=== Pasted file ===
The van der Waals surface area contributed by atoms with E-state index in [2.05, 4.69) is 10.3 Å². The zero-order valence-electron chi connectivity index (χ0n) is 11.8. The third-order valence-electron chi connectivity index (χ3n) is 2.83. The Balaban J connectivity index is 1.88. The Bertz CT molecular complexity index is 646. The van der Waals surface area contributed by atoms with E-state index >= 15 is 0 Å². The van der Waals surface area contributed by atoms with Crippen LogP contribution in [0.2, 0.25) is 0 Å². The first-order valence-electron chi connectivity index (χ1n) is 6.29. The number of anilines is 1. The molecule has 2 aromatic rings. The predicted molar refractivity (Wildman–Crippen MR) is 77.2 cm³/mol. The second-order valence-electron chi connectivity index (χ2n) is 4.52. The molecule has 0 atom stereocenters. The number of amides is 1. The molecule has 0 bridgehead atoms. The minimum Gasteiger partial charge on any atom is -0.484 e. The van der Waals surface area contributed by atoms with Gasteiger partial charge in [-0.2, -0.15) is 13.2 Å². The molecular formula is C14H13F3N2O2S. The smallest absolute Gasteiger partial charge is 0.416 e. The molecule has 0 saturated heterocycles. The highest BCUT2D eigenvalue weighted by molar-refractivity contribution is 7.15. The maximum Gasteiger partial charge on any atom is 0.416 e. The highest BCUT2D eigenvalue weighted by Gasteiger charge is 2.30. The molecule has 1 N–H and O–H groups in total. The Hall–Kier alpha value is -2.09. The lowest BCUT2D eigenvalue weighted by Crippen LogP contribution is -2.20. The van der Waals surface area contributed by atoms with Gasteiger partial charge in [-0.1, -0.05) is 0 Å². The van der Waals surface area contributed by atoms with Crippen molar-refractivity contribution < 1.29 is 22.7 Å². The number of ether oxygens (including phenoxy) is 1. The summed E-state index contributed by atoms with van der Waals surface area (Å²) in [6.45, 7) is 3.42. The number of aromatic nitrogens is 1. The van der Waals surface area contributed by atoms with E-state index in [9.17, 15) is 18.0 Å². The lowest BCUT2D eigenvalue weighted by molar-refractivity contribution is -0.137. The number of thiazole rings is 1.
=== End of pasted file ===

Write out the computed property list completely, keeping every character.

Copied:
The van der Waals surface area contributed by atoms with E-state index in [2.05, 4.69) is 10.3 Å². The zero-order valence-electron chi connectivity index (χ0n) is 11.8. The third-order valence-electron chi connectivity index (χ3n) is 2.83. The Balaban J connectivity index is 1.88. The Bertz CT molecular complexity index is 646. The van der Waals surface area contributed by atoms with E-state index >= 15 is 0 Å². The van der Waals surface area contributed by atoms with Crippen LogP contribution in [0.2, 0.25) is 0 Å². The first-order valence-electron chi connectivity index (χ1n) is 6.29. The number of anilines is 1. The molecule has 2 aromatic rings. The predicted molar refractivity (Wildman–Crippen MR) is 77.2 cm³/mol. The second-order valence-electron chi connectivity index (χ2n) is 4.52. The molecule has 0 atom stereocenters. The number of amides is 1. The molecule has 0 bridgehead atoms. The minimum Gasteiger partial charge on any atom is -0.484 e. The van der Waals surface area contributed by atoms with Gasteiger partial charge in [-0.2, -0.15) is 13.2 Å². The molecular formula is C14H13F3N2O2S. The smallest absolute Gasteiger partial charge is 0.416 e. The molecule has 0 saturated heterocycles. The highest BCUT2D eigenvalue weighted by molar-refractivity contribution is 7.15. The maximum Gasteiger partial charge on any atom is 0.416 e. The highest BCUT2D eigenvalue weighted by Gasteiger charge is 2.30. The molecule has 1 N–H and O–H groups in total. The Hall–Kier alpha value is -2.09. The lowest BCUT2D eigenvalue weighted by Crippen LogP contribution is -2.20. The van der Waals surface area contributed by atoms with Gasteiger partial charge in [-0.1, -0.05) is 0 Å². The van der Waals surface area contributed by atoms with Crippen molar-refractivity contribution < 1.29 is 22.7 Å². The number of ether oxygens (including phenoxy) is 1. The summed E-state index contributed by atoms with van der Waals surface area (Å²) in [6.45, 7) is 3.42. The number of aromatic nitrogens is 1. The van der Waals surface area contributed by atoms with E-state index in [9.17, 15) is 18.0 Å². The lowest BCUT2D eigenvalue weighted by molar-refractivity contribution is -0.137. The number of thiazole rings is 1.